- mahdi1November 2016
Drop refers to something dropping from your hands.
He dropped the ball. Do not take too many plates at once or you will drop them!
Fall is for when it is not in someone's hands.
The book fell off the desk. Tie your shoelaces or you will fall down!
Pauline2018May 2018You can fall from a tree, you fell from a tree, I droped something, rain in droping. CezaryBMay 2018That said, complex as English is, these are not "hard" rules. Please ignore the following if minute rules tend to frustrate you:
You can "fell" a tree (cut down a tree).
Prices can "drop" or "fall" (same meaning, that is: go down).
Typically "drop" would be connected to an object that is being acted on (the ball is dropped). Or, if used reflexively in the 1st person you add what you are dropping or where you are dropping to. "I dropped to the ground". That said, it is more natural to "fall to the ground" or simply to "fall". So a good general rule is to use "fall" when speaking reflexively or about people. "She fell into the water", "I tripped on the rope and fell over".
to drop - dropping something suggests that someone was holding it at first, and now lets go of it
you dropped a book
you dropped a ball
you where first holding onto it before you let it go
to fall - is from the perspective of the object itself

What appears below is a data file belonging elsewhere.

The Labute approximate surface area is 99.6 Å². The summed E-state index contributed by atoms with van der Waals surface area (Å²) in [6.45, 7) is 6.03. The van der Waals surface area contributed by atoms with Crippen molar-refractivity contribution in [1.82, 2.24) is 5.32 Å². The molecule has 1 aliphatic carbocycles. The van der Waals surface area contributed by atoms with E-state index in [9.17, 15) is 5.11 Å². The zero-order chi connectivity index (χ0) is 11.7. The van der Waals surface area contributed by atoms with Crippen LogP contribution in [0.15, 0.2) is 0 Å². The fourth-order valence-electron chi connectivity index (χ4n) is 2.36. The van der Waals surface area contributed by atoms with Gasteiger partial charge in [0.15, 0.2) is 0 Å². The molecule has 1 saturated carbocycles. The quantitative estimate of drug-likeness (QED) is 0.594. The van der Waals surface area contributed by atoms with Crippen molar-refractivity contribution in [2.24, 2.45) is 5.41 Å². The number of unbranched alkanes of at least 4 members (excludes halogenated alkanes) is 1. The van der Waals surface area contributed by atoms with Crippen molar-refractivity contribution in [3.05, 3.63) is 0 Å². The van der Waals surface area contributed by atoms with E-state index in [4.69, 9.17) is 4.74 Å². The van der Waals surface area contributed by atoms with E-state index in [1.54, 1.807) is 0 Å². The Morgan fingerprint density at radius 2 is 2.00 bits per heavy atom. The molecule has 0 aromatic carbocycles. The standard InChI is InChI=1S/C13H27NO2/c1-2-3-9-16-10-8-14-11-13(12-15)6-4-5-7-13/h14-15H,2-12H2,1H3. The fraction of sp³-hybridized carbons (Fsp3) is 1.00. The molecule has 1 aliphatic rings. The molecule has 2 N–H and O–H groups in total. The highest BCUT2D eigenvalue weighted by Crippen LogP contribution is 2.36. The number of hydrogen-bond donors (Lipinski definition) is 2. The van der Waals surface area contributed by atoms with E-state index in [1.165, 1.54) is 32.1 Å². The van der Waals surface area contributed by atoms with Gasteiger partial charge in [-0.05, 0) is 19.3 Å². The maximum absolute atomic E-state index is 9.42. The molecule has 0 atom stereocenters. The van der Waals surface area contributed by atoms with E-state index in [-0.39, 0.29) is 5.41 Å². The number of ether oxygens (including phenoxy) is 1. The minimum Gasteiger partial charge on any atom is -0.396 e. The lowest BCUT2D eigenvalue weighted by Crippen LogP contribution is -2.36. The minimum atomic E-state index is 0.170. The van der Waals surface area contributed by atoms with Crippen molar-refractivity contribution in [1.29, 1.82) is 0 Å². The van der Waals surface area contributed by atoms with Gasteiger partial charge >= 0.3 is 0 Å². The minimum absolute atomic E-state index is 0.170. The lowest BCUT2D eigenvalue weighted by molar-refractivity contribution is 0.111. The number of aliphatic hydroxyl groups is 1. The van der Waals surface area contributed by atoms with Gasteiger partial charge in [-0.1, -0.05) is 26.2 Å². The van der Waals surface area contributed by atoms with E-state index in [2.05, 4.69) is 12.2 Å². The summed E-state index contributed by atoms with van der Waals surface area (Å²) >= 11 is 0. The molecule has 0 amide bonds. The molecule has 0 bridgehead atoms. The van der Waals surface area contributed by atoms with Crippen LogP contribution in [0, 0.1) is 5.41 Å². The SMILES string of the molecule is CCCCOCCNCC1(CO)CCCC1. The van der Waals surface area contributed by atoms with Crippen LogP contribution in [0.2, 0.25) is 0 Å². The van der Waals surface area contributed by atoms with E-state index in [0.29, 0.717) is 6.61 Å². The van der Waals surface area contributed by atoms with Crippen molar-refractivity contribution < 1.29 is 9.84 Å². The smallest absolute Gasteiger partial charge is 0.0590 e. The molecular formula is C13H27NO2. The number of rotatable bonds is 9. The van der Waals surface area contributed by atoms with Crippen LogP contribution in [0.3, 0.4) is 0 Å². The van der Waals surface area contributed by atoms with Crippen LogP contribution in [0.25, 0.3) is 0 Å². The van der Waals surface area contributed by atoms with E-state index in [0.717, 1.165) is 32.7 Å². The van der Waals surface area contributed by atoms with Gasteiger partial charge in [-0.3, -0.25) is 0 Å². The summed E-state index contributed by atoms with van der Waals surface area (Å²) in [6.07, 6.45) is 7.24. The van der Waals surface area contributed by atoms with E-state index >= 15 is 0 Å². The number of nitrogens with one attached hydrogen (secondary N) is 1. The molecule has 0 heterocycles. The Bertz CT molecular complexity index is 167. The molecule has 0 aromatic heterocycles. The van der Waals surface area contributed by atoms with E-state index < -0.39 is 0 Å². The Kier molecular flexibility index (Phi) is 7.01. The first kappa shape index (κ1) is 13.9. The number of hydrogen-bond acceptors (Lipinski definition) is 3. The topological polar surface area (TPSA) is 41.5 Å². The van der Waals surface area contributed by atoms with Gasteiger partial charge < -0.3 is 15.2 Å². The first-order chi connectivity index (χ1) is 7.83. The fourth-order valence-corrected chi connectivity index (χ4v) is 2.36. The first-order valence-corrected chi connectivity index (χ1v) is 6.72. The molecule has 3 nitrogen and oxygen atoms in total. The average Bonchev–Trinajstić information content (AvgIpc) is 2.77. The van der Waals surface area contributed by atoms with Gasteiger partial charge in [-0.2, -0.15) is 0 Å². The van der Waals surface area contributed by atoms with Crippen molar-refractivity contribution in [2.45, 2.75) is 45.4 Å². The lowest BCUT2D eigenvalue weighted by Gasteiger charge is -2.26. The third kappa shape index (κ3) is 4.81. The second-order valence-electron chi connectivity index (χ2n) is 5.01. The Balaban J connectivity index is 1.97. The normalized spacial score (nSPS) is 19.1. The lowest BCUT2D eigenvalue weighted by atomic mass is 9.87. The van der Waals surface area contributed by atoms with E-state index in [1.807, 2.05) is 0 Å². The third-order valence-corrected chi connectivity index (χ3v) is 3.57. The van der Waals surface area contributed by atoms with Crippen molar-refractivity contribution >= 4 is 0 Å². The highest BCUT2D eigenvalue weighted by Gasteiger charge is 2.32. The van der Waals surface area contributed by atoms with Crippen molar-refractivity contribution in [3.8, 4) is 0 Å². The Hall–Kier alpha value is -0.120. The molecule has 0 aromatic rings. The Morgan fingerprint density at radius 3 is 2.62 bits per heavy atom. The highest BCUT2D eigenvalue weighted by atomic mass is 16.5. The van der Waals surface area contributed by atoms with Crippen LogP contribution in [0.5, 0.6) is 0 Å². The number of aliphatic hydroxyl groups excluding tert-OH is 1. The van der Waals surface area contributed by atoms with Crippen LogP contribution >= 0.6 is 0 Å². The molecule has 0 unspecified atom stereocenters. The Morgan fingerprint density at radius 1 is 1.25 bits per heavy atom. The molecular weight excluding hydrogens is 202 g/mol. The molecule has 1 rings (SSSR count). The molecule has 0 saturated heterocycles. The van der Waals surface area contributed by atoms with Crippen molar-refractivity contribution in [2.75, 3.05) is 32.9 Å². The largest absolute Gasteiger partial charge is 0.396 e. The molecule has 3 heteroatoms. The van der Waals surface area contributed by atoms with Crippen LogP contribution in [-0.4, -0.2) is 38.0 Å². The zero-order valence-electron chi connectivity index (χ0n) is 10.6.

the book fell from ....
the ball fell ....
the motion is the same, but doesn't imply that someone was holding it, maybe it was just laying on the table and it fell off.
to fall - also has a second meaning, to fall in love for example
you can fall in love but not drop in love
CezaryB has an excellent explanation of DROP and FALL. For those of you learning to speak English, practice every day and try not to get discouraged. You'll get it. Honestly, you don't need to speak English exceptionally well to be understood. So just keep practicing.
However, those of us who have learned English as our native tongue still secretly curse the day they invented our unnecessarily complex language. Not convinced?
Money doesn't FALL from the sky. I DROPPED the money on the floor. The money FELL out of my pocket. Temperatures are expected to DROP within the hour and they will continue to FALL for the next few days.
I can go on and on and on..........
You can use drop to show that someone dropped something, but you can't use fall in the same way.
"Drop it!" = cease/conclude/end s.t.
"Drop dead!" = a very firm "no" response.
"Fall back" = move away/stand down/return to a former stance.
So as is by now obvious, the words "drop" and "fall" have many meanings as verb, both transitive and intransitive, as well as being part of scores of verb phrases @ which they are assisted by any of several propositions to achieve different ends.